He shall cover thee with his feathers, and under his wings shalt thou trust. -Psalms 91:4
With each of my births it has gotten harder and harder to write about the experience. A birth carries with it so much depth, so many layers of emotion. I feel like human language doesn’t have the capacity to truly encompass or articulate the profundity of it all. At the same time, I think that writing is an important way to process intense experiences, and I value having a record of important events. So, despite the weakness of the written word, I am sitting here with my baby strapped to my chest and my birthing music playing in the background with the intent of documenting my fifth venture into giving life.
I was afraid to let her come out. Having this baby inside of me had been such a peaceful journey. As my belly grew, my mental health steadily improved. I felt so stable. I felt so safe. But giving birth was going to create a lot of inevitable upheaval. And I was afraid of what was going to happen to me. Would I plunge into darkness again? Would my stable, happy world crumble to pieces as it had more than once before? Would I be able to give my baby the love she deserved?
In the weeks leading up to the birth, I spent a lot of time processing those fears. And I knew that those fears could potentially interfere with labor progress if I didn’t figure out how to let them go. When I woke up early in the morning on Christmas Eve with contractions, I felt a bit of panic. And when I used the bathroom and noticed the blood, I knew I had to finally come to peace with letting this baby come out of my body. My husband comforted me for a bit, and then I told him to get some sleep. I texted several friends and family members about the bloody show and mild early labor contractions. Then I sat in the early-morning glow of the Christmas tree and meditated.
After the sun was up and my family was awake, I talked to my 12 and 10-year-old daughters about the bloody show and showed them some diagrams of cervical effacement and dilation so they could understand what was happening inside of me. Then I took a long bath. And then I took a long shower. We took one last 38-week belly photo, and then I relaxed on my bed while my husband did some guided imagery with me, working to help me release my fears.
During this guided relaxation, I had a flashback of a previous guided imagery experience. The image I recalled was of Jesus draping a white scarf (with fringe on the edges) on top of my head. Until that morning, I had completely forgotten about that incident. I smiled as I remembered it because the previous week, when I had packed the bag I intended to bring to the birth center, one of the items I felt impressed (though I didn’t know why) to put inside was a long white scarf with fringe on the ends.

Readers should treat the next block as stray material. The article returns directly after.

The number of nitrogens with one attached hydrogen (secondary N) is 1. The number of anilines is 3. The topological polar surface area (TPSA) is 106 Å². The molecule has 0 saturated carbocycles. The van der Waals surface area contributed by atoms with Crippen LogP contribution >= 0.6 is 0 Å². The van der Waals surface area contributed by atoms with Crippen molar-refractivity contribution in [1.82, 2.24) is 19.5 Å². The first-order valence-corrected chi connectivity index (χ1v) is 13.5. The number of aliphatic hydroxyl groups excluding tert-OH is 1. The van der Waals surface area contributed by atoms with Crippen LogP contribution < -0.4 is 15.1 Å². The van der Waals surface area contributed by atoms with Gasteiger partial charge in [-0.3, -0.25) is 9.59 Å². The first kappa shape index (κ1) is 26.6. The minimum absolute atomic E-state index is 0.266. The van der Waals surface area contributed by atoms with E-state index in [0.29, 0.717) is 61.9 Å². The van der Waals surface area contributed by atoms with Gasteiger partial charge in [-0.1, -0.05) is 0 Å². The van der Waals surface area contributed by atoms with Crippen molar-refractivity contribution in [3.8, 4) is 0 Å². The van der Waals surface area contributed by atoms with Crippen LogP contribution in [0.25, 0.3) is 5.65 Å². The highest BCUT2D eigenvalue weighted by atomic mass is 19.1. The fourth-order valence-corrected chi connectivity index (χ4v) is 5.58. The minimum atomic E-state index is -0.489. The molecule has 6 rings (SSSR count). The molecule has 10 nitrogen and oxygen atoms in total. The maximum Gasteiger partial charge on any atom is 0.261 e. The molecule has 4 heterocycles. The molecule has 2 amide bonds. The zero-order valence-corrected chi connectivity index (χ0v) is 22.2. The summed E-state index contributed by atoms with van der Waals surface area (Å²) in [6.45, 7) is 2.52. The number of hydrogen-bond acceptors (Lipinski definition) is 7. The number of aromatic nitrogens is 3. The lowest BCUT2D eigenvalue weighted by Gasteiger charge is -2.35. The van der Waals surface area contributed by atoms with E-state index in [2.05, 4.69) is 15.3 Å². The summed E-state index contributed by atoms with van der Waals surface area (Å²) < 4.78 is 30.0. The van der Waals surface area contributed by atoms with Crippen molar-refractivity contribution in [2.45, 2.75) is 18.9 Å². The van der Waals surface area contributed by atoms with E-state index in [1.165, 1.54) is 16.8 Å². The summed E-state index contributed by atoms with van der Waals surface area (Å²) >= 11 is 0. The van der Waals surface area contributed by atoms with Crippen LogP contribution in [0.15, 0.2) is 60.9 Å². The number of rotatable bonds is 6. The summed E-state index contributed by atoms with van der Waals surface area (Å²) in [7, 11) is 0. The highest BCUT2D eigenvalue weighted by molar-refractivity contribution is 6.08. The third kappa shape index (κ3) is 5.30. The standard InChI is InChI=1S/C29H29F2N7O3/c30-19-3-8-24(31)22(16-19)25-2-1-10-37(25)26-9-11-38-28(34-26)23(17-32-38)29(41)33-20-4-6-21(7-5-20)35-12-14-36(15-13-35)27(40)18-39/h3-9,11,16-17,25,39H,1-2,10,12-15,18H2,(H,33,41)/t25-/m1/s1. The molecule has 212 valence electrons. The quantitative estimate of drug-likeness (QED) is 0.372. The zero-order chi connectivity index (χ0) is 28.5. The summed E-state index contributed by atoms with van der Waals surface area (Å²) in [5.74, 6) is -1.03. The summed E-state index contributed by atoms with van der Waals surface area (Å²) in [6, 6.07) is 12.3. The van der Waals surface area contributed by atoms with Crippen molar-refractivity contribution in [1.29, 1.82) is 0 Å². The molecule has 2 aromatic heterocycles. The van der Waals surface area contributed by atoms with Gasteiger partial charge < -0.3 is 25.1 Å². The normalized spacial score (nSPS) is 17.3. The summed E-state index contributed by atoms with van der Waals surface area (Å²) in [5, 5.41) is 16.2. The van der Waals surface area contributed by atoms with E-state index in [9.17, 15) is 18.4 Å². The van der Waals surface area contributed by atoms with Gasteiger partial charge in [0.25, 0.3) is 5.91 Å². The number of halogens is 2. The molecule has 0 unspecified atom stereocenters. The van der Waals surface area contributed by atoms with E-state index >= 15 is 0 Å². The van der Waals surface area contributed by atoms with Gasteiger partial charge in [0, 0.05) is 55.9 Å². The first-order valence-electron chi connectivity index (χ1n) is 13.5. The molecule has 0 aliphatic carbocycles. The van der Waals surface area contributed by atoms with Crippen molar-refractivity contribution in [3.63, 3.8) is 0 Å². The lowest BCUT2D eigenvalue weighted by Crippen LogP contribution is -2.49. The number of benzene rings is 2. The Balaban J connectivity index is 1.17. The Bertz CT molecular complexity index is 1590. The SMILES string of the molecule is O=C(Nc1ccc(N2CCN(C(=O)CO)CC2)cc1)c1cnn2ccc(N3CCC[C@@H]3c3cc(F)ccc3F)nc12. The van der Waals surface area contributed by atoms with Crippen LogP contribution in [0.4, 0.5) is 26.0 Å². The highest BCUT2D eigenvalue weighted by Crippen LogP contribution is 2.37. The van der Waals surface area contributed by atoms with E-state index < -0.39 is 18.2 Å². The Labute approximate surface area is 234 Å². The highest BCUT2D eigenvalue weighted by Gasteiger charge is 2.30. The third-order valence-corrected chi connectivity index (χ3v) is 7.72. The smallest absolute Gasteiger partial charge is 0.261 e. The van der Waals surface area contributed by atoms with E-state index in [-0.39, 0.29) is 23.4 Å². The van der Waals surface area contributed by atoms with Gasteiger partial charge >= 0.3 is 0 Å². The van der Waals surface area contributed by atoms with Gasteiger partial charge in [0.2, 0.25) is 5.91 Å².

Several months ago, I was fascinated to learn that the word translated as “wings” throughout the Old Testament can also be translated as edge, border, corner (as of a garment). Malachi 4 reads:
But unto you that fear my name shall the Sun of righteousness arise with healing in his wings (vs. 2).
Here we see the same word, signifying both wings and the edges/corners of His garments. In the New Testament, the primary language is Greek rather than Hebrew, but I find it significant that the woman with an issue of blood is healed by touching the fringe/border/hem “hanging down from the edge of the mantle or cloak” (Source) of Jesus Christ. The Messiah quite literally had healing in His “wings.”
So on Christmas Eve, as I thought about that white-fringed scarf, it was a pleasure to realize that I have been and continue to be “under His wings.” And it made perfect sense why I had felt prompted to put that scarf in my birth bag. With those thoughts and images to comfort me, I drifted into a peaceful sleep and remained there for several hours.
Previously we had made plans to visit my aunt and uncle for Christmas Eve dinner. With the early signs of labor, I wasn’t sure whether I felt comfortable traveling to their home. But after my nap the contractions continued to be sporadic and mild, so we decided to go ahead with our visit (with my birthing necklace and bracelets on and the birth gear in the car, just in case).
When we arrived at their home, my uncle repeatedly declared, “Look at this radiant mother!” Honestly I wasn’t feeling very radiant, but he was pretty adamant, so I managed to believe him that I really was glowing in some way. Perhaps it was all the angels following me around? We had a lovely time eating Mexican food, chatting, and exchanging gifts. Then sometime before nightfall, I had a surprisingly intense contraction, following which I turned to my husband and said, “It’s time to go home.”
As we made the homeward drive west, we watched the sun setting, and I wondered what the night would bring. As much as I hadn’t wanted a Christmas baby, a part of me felt more and more aware that like-it-or-not, ready-or-not this baby would probably be coming soon. We were very likely going to receive Hope for Christmas.
[The second part of Hope’s birth story is HERE.]